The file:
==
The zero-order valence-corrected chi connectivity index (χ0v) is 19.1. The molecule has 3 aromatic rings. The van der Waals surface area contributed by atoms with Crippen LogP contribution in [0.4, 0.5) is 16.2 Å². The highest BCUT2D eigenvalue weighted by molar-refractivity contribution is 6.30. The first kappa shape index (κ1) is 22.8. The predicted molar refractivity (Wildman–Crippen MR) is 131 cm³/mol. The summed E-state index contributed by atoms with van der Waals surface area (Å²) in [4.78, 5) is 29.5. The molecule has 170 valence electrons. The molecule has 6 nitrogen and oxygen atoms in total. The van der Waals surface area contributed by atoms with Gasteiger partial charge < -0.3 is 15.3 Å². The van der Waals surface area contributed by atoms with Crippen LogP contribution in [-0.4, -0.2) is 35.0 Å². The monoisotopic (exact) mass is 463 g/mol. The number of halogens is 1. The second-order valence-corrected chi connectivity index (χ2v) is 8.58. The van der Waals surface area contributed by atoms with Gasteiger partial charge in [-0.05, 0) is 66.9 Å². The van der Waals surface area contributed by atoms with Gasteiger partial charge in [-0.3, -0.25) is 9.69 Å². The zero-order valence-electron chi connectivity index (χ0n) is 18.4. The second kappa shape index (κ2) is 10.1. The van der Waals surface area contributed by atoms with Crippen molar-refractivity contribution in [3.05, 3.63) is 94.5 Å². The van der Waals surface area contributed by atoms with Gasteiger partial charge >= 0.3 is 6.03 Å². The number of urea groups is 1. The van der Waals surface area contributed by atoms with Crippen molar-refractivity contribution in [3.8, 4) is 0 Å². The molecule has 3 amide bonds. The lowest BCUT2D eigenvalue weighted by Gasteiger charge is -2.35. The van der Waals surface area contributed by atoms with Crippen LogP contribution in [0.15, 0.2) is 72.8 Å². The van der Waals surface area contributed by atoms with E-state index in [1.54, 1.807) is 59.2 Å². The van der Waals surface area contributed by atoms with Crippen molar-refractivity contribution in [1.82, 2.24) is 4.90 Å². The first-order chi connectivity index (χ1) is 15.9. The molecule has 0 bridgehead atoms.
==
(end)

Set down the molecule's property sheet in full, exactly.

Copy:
The zero-order valence-corrected chi connectivity index (χ0v) is 19.1. The molecule has 3 aromatic rings. The van der Waals surface area contributed by atoms with Crippen LogP contribution in [0.4, 0.5) is 16.2 Å². The highest BCUT2D eigenvalue weighted by molar-refractivity contribution is 6.30. The first kappa shape index (κ1) is 22.8. The predicted molar refractivity (Wildman–Crippen MR) is 131 cm³/mol. The summed E-state index contributed by atoms with van der Waals surface area (Å²) in [4.78, 5) is 29.5. The molecule has 170 valence electrons. The molecule has 6 nitrogen and oxygen atoms in total. The van der Waals surface area contributed by atoms with Gasteiger partial charge < -0.3 is 15.3 Å². The van der Waals surface area contributed by atoms with Crippen LogP contribution in [-0.4, -0.2) is 35.0 Å². The monoisotopic (exact) mass is 463 g/mol. The number of halogens is 1. The second-order valence-corrected chi connectivity index (χ2v) is 8.58. The van der Waals surface area contributed by atoms with Gasteiger partial charge in [-0.05, 0) is 66.9 Å². The van der Waals surface area contributed by atoms with Gasteiger partial charge in [-0.3, -0.25) is 9.69 Å². The zero-order valence-electron chi connectivity index (χ0n) is 18.4. The second kappa shape index (κ2) is 10.1. The van der Waals surface area contributed by atoms with Crippen molar-refractivity contribution in [3.05, 3.63) is 94.5 Å². The van der Waals surface area contributed by atoms with Gasteiger partial charge >= 0.3 is 6.03 Å². The number of urea groups is 1. The van der Waals surface area contributed by atoms with Crippen molar-refractivity contribution in [3.8, 4) is 0 Å². The molecule has 3 amide bonds. The lowest BCUT2D eigenvalue weighted by Gasteiger charge is -2.35. The van der Waals surface area contributed by atoms with Crippen LogP contribution in [0.15, 0.2) is 72.8 Å². The van der Waals surface area contributed by atoms with E-state index in [1.54, 1.807) is 59.2 Å². The van der Waals surface area contributed by atoms with Crippen molar-refractivity contribution in [1.82, 2.24) is 4.90 Å². The first-order chi connectivity index (χ1) is 15.9. The molecule has 0 bridgehead atoms.